The issue

My cat is in a room of her own, every night she jumps and claws at her door to get out. Any sound she hears (from me), she starts yelling and jumping to open the door. If I have to go to the toilet or something, she starts again.

I'm fighting a cold, I must have been coughing in my sleep. I've heard her 6 times last night.

She's a very fit cat, she can keep it up a very very long time.

If she wakes me early in the morning, like a few hours before I need to wake anyway, I'm usually insufficiently tired to find sleep again. Which I then pay for later in the day or the next.

Things people have told me I should do

Just ignore any kind of bad behavior. Let her figure out that it's unwanted.

She just doesn't learn. Ignoring her does have the benefit that I don't have to leave my bed, but I'm still kept awake.

Buy a second cat.

My parents have veto'd this. They are my baby sit and they don't like the idea of having two cats around.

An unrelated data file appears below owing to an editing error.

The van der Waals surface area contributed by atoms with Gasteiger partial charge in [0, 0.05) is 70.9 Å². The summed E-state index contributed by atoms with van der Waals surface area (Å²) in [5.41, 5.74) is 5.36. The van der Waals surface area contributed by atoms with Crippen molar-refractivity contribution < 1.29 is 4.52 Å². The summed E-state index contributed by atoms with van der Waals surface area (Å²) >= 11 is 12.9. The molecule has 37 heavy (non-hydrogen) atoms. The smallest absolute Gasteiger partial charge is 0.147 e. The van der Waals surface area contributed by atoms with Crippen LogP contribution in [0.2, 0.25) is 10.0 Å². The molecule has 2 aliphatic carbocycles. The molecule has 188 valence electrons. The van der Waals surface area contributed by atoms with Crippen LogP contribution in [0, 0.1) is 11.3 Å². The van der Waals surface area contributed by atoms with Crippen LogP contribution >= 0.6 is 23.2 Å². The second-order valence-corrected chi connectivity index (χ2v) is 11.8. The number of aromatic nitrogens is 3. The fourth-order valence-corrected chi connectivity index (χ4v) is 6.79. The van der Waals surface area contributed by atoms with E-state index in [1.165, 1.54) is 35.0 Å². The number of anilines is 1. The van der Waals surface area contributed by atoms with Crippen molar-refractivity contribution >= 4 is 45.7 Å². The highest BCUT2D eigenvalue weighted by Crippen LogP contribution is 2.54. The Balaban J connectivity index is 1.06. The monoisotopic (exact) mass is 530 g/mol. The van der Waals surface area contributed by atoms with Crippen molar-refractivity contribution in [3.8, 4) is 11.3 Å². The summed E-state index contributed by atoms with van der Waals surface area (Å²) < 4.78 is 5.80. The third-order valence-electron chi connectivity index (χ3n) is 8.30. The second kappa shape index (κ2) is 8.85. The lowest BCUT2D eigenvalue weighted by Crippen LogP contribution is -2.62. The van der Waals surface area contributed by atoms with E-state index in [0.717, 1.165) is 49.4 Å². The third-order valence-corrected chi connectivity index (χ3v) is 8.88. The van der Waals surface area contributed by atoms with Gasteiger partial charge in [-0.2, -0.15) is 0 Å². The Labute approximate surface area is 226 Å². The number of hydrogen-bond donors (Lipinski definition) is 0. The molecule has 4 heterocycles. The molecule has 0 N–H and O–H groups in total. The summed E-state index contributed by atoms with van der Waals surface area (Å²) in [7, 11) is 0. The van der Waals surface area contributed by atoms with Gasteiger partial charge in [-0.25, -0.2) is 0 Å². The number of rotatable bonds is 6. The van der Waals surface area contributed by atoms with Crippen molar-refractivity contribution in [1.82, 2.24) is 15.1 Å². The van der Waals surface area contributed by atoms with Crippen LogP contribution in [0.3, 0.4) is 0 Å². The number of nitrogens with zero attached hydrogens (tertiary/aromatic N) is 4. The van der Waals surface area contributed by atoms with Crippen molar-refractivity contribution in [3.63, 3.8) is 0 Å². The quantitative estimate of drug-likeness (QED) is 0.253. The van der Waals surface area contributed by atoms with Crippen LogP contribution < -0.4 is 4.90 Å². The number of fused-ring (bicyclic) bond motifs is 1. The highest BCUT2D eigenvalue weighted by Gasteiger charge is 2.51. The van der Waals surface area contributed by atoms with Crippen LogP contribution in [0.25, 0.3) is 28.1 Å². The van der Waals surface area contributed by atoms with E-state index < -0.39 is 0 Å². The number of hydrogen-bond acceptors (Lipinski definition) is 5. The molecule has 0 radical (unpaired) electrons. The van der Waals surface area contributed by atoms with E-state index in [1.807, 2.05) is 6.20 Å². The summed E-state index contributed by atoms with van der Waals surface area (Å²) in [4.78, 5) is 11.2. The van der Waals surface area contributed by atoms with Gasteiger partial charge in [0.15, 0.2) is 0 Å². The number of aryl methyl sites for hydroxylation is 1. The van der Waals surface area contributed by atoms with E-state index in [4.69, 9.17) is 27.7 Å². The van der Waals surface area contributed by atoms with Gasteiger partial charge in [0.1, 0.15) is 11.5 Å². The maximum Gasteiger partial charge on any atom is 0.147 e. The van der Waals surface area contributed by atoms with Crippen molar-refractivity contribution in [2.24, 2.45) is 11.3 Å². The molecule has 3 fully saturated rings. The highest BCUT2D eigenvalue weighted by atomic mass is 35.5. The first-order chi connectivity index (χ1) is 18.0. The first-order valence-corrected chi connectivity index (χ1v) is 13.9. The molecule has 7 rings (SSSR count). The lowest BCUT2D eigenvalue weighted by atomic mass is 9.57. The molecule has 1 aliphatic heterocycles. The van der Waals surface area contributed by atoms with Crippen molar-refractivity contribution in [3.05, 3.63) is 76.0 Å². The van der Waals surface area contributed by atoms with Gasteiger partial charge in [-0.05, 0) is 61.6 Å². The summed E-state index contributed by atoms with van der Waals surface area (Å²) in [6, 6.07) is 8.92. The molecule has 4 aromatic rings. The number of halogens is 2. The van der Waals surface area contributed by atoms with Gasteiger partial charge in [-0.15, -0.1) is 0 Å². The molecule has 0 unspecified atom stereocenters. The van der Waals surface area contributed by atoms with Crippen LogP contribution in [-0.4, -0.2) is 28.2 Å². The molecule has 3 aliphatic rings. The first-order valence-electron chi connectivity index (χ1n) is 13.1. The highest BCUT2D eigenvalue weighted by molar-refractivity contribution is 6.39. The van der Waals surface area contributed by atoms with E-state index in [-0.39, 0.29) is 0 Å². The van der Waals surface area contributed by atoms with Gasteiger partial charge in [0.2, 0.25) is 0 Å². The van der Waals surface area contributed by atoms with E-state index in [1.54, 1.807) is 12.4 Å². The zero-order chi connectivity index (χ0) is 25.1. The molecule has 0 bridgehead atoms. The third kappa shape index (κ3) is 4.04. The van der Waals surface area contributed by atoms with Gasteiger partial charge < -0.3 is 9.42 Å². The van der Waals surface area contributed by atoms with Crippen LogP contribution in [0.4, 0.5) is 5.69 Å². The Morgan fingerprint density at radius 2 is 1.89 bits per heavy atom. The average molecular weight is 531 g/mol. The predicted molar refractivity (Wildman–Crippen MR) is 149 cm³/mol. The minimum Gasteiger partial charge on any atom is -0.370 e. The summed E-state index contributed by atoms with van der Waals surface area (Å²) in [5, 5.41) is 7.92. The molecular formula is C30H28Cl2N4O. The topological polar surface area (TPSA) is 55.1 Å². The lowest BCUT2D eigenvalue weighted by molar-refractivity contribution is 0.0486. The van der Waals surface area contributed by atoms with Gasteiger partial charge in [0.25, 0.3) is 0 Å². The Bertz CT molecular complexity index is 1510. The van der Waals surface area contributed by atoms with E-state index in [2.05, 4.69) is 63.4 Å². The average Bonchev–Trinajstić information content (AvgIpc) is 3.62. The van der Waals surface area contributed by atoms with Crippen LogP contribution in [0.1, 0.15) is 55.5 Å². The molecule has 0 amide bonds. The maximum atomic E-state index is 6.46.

Also, it might just be two cats jumping at the door then.

Buy plenty of toys for her to keep busy

She has a lot. She'll play a bit, but has always shown limited interest in any of them, She's just not the type that goes crazy over toys. Even in general these have little effect.

Play with her before going to bed so she's tired

I do that anyway. Again, since she's not particularly triggered by any of the toys, it's hard to get her tired. And again, she's very fit, even if she -is- triggered, she wont be tired enough to sleep the entire night through.

Let her sleep with me.

There are two opposing teams on this opinion, strongly yes and strongly no. I've chosen to be on the no side, because I think it's good to have -some- kind of boundary in place. She might keep me up even worse than what she does now.

Also, my girlfriend is against the idea. She doesn't live with me (yet), but she doesn't like the general idea (not a huge cat fan, she likes her and wouldn't mind having her as pet because she's my cat), nor having cat hair in/on the bed.

What I think the reason for this behaviour is

Since my cat isn't really into toys, and it's just me living with her, I think she wants to have access to me.